During festivals, women wear longyis that are long enough to cover their ankles, and decorated with horizontal stripes, diamonds, or flower designs. They also wear blouses buttoned in the center that have short sleeves with checkered designs along the edge.

They also wear a broad band of silver and bronze wires around their waists.

The Asho Chin tribe is also known as Plain Chin among Burmese-speaking people. They live on the plains of Myanmar, including in the Rakhine and Magway regions, Pegu city, and along the Irrawaddy while some live in Yangon and Mandalay.

There are an estimated 250,000 Asho Chin people in Myanmar, whose daily life and cultural practices are largely influenced by the Burmese majority.

The majority of Asho Chin people follow Buddhism and only 15 percent are estimated to be Christians. At least half of the Christians are Protestants since American Baptist missionaries were the first to work among them in the 19th century.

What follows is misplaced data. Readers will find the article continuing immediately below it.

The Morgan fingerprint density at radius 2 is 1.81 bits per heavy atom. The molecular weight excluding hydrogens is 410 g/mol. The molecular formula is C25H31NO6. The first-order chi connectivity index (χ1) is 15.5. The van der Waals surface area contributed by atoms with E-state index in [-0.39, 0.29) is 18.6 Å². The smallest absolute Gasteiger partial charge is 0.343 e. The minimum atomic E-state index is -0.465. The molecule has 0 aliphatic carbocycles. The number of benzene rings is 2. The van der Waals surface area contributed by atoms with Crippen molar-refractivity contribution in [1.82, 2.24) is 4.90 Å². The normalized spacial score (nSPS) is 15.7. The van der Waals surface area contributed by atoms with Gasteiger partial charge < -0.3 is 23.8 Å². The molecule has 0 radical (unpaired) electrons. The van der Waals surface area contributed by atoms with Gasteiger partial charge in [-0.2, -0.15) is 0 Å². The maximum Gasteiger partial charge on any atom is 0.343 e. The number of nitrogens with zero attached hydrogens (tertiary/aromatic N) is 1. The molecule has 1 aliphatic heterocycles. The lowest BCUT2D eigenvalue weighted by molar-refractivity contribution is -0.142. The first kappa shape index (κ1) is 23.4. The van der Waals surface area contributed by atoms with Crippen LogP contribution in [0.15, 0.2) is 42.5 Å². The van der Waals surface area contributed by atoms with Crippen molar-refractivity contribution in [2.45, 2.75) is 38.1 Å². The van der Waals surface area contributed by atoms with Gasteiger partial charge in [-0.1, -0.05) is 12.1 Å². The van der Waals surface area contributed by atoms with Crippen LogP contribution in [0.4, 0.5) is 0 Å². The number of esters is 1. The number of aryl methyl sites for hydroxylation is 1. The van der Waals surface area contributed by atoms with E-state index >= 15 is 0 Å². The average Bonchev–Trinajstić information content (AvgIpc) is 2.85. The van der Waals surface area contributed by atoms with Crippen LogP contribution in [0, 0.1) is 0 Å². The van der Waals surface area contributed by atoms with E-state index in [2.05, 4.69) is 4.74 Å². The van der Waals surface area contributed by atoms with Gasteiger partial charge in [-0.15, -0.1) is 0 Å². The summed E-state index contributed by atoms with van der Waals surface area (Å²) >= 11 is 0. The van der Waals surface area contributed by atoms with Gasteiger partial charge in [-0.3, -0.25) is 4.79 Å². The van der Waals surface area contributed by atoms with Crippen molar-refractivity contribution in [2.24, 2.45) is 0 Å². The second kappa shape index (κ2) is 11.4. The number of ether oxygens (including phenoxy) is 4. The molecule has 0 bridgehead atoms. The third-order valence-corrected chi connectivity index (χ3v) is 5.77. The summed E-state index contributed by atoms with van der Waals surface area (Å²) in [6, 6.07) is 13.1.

Michael Salai Soe Aung applies the finishing touches to a statue of Jesus Christ in his studio at his home in Mandalay on Oct. 5, 2023. (Photo: UCA News)

Hope amid challenges

Economic downturns and soaring inflation of more than 28 percent have become causes of concern for Soe Aung.

“Everything has become expensive. Paints and gypsum plaster are expensive now” making statues expensive too, he said.

The political, economic and humanitarian turmoil stemming from the February 2021 coup has plunged millions of people in this Southeast Asian nation into great difficulties.

Soe Aung said he needs to increase the price of his statues by at least 20 percent to avoid financial losses. 

“I continue to get orders from customers. That’s a great relief for me. I can make ends meet.

“I hope God helps us move forward and motivates us no matter how difficult challenges we face,” he says as he gives the finishing touches to his latest statue.